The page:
That final version of the completed text will be uploaded to NKAPC’s website for review and comments prior to the late June/July public hearing.

If during your review you should you have any questions or comments about the current draft, please contact staff at 859.331.8980.

New Year starts off with application for 129-lot plat

Posted on February 04, 2014
The Kenton County Planning Commission approved a 129-lot addition to Williams Woods subdivision in Independence earlier this month. This marks the first time that the City of Independence has seen a new residential development or subdivision addition of this magnitude in several years.

Williams Woods lies along Bristow Road approximately 2,000 feet east of Banklick Road, directly across from Battleridge subdivision. When the original plat of Williams Woods was approved, the site was located in unincorporated Kenton County. That subdivision plat consisted of 178 single-family lots.

The newly-approved plat will bring the development’s total to 307 lots. It will also contain approximately 5,000 feet of new public streets that will be maintained by the City of Independence.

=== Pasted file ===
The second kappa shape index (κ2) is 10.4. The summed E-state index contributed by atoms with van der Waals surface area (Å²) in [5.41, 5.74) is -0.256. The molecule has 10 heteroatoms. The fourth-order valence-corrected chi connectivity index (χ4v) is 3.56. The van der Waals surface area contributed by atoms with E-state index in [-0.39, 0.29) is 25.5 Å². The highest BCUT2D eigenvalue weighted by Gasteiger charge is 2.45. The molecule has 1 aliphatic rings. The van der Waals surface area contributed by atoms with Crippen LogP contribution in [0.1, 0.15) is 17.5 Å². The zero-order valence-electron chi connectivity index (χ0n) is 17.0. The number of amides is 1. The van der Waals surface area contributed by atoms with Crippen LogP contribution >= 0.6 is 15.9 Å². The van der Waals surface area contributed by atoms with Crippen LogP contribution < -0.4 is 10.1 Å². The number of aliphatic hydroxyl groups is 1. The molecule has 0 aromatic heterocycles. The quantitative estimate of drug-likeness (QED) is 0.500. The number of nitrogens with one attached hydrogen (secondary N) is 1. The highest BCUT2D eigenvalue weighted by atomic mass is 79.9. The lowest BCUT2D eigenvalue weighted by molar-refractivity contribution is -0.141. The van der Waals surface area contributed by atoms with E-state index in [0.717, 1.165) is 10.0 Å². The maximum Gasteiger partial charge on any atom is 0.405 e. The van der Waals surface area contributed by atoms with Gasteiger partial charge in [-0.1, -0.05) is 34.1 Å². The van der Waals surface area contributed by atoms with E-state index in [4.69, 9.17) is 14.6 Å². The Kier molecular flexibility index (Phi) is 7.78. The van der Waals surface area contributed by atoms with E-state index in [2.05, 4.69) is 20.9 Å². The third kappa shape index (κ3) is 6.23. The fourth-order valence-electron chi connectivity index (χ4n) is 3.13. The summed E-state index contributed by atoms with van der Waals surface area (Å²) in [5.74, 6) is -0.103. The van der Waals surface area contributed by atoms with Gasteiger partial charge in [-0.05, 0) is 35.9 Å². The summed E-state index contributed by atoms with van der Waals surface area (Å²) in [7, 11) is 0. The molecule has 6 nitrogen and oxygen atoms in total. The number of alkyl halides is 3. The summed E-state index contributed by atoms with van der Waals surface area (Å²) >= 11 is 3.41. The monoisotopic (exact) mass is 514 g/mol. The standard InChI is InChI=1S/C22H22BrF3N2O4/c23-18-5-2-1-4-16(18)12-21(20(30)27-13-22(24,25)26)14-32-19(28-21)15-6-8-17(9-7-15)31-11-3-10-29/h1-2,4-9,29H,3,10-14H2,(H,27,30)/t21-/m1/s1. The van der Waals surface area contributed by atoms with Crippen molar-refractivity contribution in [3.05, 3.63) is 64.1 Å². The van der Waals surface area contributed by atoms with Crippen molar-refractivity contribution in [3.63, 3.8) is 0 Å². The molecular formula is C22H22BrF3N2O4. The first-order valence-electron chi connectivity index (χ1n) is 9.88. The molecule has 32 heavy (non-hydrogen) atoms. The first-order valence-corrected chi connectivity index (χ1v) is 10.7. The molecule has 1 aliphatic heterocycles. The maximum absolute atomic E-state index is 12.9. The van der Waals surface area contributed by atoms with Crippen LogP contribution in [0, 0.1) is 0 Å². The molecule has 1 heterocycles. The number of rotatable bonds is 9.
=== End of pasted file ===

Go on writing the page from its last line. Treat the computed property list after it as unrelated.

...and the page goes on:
“The number of new residential lots we’ve approved in Independence over the last four years doesn’t equal the addition to Williams Woods that we just approved,” said Scott Hiles, CPC, NKAPC’s director of infrastructure engineering. “Looking earlier than 2009 there was a mix of single and multi-family development in Independence that totaled 90 residences, but you’d have to go back to 2004 to see the really significant numbers that were off the charts. Literally, several hundred new lots were approved in that year.”

Hiles added that given the number of other new or established developments that were either just beginning construction or continuing established developments at the end of 2013, this addition to Williams Woods adds one more reason to be optimistic about continuing the steady residential growth the community began to see trending about a year ago.